Businesses should reward for responsible behaviour not short-term targets, says BITC CEO 

Businesses should reward and incentivise employees for “doing the right thing” and behaving responsibly, says Business in the Community (BITC) CEO Stephen Howard. Speaking at the BITC’s annual leadership conference, Howard called on businesses to build responsibility “into the DNA” of the their companies in order to build trust.
Howard said: “Business leaders are failing to properly reward responsible behaviour. Changing this would send a powerful message that being a responsible business goes further than CSR reports and values statements.”

A survey of 215 senior business leaders conducted by BITC showed individual employee objectives often do not align with the organisation’s corporate responsibility goals. This can lead to behaviour that goes against business values. It also found 70% of business leaders think too much attention is given to short-term goals.
Howard added CEOs and investors must “move beyond financial value as the only recognised metric of business success”
“By adopting an integrated approach, reporting on the added value of responsible practice business, and rewarding responsible behaviour, business can form a new and more powerful contract with society – and re-claim its rightful place as an engine for social change and innovation,” he said.

Integrated reporting debate
The leadership conference also involved a panel debate on integrated reporting, featuring National Grid CEO Steven Holliday, Hermes Fund Managers CEO Saker Nusseibeh, and Newton Investment CEO, and gender diversity champion, Helena Morrisey.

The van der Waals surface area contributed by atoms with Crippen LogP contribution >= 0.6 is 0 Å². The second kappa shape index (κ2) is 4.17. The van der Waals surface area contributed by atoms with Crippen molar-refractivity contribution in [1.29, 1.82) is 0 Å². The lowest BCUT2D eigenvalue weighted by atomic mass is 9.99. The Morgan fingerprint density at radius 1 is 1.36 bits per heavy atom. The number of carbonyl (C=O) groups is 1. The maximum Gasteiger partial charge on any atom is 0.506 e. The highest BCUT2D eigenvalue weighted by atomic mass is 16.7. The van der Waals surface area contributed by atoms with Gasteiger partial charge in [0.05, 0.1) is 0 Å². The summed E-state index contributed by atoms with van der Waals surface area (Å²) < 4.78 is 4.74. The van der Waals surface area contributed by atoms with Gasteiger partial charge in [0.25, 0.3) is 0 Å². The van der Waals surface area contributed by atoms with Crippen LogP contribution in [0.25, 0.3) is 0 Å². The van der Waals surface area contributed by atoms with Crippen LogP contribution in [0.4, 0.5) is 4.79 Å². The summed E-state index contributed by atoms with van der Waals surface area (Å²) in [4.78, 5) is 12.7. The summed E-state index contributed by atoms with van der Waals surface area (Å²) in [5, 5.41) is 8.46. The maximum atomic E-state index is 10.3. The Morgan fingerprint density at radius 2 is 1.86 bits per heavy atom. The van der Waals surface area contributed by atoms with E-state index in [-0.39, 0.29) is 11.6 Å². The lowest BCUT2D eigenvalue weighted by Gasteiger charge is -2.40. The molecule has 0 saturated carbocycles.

Integrated reporting is a new form of corporate reporting, designed to give investors and banks a holistic view of how an organisation creates and sustains value in the short, medium and long term.
Holliday said quarterly financial reporting should be scrapped as it encourages short-term thinking. He advocated pulling CSR and financial reporting together, as National Grid have done.
“If your CSR report is separate, it indicates it’s a bolt-on extra,” he said. “The challenge is to convince people [staff, customers and investors] that this is not an ‘initiative’ – this is how we do business.”
He added that embedding sustainability into the business helped employee engagement. “Engagement goes through the roof when employees realise they work for a business that’s not just short-term focused and does good for the community,” he said.
“We have to run business in this way for the engagement of our employees today and the attraction of employees tomorrow. It’s germane to business success.”
BITC is a business-community outreach charity that promotes responsible business.

This article is owned by HR magazine, Engage for Success do not own this content.

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